are buying land and building dream retirement beach-front homes for
a fraction of what it would cost in the United States.

Costa Rica: Imposes no tax on income earned outside the country,
and allows retirees to buy into the national health care system offering
care at public hospitals by participating doctors, many of whom are

Nicaragua: The government recently passed Law 306 that includes
provisions exempting qualified investors from paying income or property
taxes for up to 10 years, and providing generous exemptions from
import duties for “pensioners” and investors that qualify.

Panama: Positioning itself as the world’s greatest retirement destination.
RE/MAX and Century 21 have opened offices in the country, and
affordable housing developments on some of the most coveted and
pristine coastlines in the Americas are now dotting Central America’s’s
Pacific coast. New developments have launched sophisticated marketing
campaigns to attract boomer retirees, and publications geared toward
retirees are hosting retirement summits and conferences to sell Nicaragua
as a retirement destination.

While exact figures are difficult to obtain, the U.S. State Department
estimates that about 380,000 Social Security checks are delivered
to beneficiaries outside the United States each month. Almost 4 million
Americans not including embassy officials and military personnel—are
now living overseas, although how many of those expats are retirees is

What is known is that governments in Central America are luring gringos
with new laws that include impressive incentive packages for retirees.
And despite the inherent volatility and political risks that remain in many
of these countries, boomer gringos (and Central American governments
themselves) are betting that the economic benefits of a retiree migration
to Central America will be a two-way street. Retirees get a lower cost
of living, warm weather and cheap housing and create a virtual cycle; in
return,—more retirees equals more local jobs, resulting in more economic
stability and less political instability, resulting in more retirees.

But will this new economic model pay dividends? Serow figures that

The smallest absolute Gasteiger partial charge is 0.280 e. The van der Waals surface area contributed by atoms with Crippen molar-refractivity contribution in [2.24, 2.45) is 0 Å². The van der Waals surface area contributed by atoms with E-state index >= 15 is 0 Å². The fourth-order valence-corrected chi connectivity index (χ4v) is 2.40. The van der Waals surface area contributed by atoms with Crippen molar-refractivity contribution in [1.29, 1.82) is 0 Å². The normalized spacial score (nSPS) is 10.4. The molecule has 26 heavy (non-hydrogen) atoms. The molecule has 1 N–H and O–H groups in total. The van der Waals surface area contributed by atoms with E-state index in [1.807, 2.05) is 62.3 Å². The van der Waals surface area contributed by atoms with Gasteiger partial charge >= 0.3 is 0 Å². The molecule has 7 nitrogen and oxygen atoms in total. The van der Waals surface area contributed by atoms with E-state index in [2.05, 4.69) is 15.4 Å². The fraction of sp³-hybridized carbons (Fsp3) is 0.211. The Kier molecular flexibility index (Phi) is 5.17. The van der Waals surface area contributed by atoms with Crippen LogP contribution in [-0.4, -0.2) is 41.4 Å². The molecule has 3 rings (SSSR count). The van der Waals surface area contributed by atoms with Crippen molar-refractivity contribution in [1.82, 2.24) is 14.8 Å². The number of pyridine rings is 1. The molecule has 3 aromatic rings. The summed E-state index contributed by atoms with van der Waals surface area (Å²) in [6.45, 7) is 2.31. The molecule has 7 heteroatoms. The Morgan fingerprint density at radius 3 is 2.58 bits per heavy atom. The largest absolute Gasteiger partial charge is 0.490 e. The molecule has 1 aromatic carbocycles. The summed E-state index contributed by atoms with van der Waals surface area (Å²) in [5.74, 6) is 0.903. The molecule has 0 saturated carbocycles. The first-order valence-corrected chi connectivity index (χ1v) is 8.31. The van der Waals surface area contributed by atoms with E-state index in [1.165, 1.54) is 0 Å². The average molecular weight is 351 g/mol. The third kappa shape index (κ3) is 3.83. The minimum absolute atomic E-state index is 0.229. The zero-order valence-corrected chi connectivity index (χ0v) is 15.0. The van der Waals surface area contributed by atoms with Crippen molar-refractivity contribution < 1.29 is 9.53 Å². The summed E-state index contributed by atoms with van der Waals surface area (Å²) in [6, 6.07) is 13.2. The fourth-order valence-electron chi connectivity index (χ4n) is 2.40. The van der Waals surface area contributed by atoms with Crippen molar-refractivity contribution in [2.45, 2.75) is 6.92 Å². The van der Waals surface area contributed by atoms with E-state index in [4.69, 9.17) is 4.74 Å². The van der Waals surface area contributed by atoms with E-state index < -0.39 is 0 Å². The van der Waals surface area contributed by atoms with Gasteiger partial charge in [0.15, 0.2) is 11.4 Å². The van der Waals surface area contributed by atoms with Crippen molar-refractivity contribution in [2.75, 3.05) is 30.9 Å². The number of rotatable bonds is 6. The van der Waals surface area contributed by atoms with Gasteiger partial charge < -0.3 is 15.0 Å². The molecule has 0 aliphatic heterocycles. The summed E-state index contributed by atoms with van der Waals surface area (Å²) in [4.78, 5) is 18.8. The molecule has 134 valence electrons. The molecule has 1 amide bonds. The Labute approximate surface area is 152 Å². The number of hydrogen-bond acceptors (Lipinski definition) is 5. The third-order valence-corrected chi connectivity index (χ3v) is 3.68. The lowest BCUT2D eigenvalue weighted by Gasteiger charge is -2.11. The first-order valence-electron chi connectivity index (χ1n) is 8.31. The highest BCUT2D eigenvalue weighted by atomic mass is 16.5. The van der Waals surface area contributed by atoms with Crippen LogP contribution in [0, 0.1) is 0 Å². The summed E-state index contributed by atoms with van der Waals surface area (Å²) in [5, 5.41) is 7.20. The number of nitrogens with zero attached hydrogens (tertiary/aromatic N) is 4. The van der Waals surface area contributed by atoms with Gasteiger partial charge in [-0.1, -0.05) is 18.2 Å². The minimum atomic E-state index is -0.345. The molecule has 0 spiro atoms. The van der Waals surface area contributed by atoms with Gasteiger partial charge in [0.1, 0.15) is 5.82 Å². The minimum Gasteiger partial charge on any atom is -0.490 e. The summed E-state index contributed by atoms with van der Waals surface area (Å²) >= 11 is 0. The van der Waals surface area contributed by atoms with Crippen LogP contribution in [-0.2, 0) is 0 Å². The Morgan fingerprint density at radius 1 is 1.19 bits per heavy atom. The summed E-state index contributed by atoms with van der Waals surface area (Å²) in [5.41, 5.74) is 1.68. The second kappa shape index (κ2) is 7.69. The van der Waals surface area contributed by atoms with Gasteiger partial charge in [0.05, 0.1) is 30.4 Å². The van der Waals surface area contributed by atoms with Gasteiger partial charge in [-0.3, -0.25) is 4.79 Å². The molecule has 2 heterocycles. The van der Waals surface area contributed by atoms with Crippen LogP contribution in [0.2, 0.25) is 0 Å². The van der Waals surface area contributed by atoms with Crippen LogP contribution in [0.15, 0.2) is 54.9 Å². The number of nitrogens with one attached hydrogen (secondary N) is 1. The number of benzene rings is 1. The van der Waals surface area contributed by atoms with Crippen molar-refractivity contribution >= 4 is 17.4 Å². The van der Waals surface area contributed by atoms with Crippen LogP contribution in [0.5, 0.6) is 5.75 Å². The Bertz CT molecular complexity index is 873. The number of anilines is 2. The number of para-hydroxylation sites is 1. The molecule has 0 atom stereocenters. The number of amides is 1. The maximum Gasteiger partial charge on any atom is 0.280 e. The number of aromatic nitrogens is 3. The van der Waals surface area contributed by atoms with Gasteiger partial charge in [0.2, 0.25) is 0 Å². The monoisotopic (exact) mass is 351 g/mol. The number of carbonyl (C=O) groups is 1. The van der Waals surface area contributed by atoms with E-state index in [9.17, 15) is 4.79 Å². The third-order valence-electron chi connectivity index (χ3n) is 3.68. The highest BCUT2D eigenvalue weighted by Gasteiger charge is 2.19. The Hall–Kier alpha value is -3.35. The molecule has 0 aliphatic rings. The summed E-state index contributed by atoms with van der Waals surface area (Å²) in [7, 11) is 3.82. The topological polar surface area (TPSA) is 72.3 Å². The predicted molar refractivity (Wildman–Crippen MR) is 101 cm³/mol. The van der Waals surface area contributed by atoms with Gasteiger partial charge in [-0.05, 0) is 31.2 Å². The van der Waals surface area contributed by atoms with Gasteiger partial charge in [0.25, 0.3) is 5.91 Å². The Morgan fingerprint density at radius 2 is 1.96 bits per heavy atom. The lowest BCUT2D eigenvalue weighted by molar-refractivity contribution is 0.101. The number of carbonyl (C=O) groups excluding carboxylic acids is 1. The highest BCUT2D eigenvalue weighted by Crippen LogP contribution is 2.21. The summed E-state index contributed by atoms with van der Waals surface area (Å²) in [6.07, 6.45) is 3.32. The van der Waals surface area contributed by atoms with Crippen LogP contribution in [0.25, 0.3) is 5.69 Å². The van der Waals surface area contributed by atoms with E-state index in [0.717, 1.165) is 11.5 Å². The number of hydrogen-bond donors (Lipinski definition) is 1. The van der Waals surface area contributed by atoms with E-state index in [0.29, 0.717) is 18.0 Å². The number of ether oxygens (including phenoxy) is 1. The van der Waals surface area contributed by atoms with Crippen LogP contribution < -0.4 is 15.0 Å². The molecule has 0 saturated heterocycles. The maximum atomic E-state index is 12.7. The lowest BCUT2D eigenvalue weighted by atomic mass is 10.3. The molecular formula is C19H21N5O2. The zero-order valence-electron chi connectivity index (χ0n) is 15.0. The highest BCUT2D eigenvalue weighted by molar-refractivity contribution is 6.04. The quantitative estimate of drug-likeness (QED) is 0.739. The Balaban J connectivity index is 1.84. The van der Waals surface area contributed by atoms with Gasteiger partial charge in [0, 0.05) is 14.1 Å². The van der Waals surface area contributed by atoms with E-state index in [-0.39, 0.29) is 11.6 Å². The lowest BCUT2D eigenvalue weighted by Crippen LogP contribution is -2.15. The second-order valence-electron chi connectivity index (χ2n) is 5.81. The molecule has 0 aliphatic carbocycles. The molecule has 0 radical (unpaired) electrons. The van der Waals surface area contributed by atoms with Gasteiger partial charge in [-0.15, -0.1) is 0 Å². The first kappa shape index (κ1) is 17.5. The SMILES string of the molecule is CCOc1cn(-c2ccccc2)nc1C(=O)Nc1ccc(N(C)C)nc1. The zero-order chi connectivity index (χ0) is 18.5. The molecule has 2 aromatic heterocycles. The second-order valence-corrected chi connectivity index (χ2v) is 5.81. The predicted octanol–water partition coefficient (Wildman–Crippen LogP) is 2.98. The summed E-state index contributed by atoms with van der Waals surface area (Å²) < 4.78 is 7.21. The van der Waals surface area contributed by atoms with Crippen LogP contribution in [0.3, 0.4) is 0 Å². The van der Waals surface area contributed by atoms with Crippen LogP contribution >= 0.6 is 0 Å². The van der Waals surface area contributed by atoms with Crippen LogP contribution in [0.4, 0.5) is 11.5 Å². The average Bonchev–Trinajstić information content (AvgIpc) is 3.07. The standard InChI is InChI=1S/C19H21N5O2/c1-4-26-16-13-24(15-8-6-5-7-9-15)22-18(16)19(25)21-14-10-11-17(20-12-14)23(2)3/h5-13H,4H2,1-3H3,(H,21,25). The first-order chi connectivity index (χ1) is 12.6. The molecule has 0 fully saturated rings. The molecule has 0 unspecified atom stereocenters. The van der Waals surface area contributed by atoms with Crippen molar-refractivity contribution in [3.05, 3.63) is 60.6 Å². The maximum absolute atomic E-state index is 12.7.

each retiree household in the United States is responsible for a little more
than one job being attracted to the community. While he cautions that
such jobs tend to fall into the low-paying, service category here in the
United States, for developing economies that are starting at close to zero,
service jobs are the best way to get a first foot on the economic ladder.
And it appears that many are already climbing the ladder. The
national newspaper in Nicaragua La Prensa, published a story earlier
this year about how the boom in tourism and the influx of retirees has
benefited the economy. The story described workers who no longer
had to look for seasonal work six months out of the year as “illegals”
in more developed Costa Rica because they were now employed as
full-time laborers close to home, building housing developments for a
new wave of foreign investors.

And while the debate rages here at home about the impact of
illegal immigration on our own economy and government services,
there’s no question that “low-paying” service jobs here in the United
States filled largely by illegal immigrants benefits local communities
back home. (Remittances from foreign countries such as the United
States to families in Mexico, are one of the largest sources of foreign
currency in the country.)

Wouldn’t it be more beneficial to Central American countries if in
the future these service jobs were created locally by an influx of American
retirees? It’s possible that the emigration of wealthy boomer gringos
to Central America in the years ahead could slow illegal immigration
here as workers become part of a home-grown service economy driven
by retirees.

Are American retirees a panacea for Central American economies?
Not by a long shot. There are still fundamental economic and political
issues that will need to be addressed by the governments themselves that
neither an influx of retirees nor CAFTA will completely mitigate. Stamping
out corruption, increasing government transparency and bolstering
education and the rule of law all need to be top priorities at home before
the hemisphere can develop strong and sustained economic growth.
But the facts seem to indicate that barring some unexpected political
upheaval or economic calamity, the Yanquis are going to keep on
coming in larger and larger numbers. Central American governments
have already placed their bets. They see our retirees not as a drag on the
economy as we here in the Unites States often do, but as a potentially
huge source of much-needed capital, investment and job creation. The
smart money should be betting that they’re right.

Coley Hudgins
is a Washington D.C.-based government affairs consultant. He has lived
and worked in West Africa, and has traveled extensively throughout Central America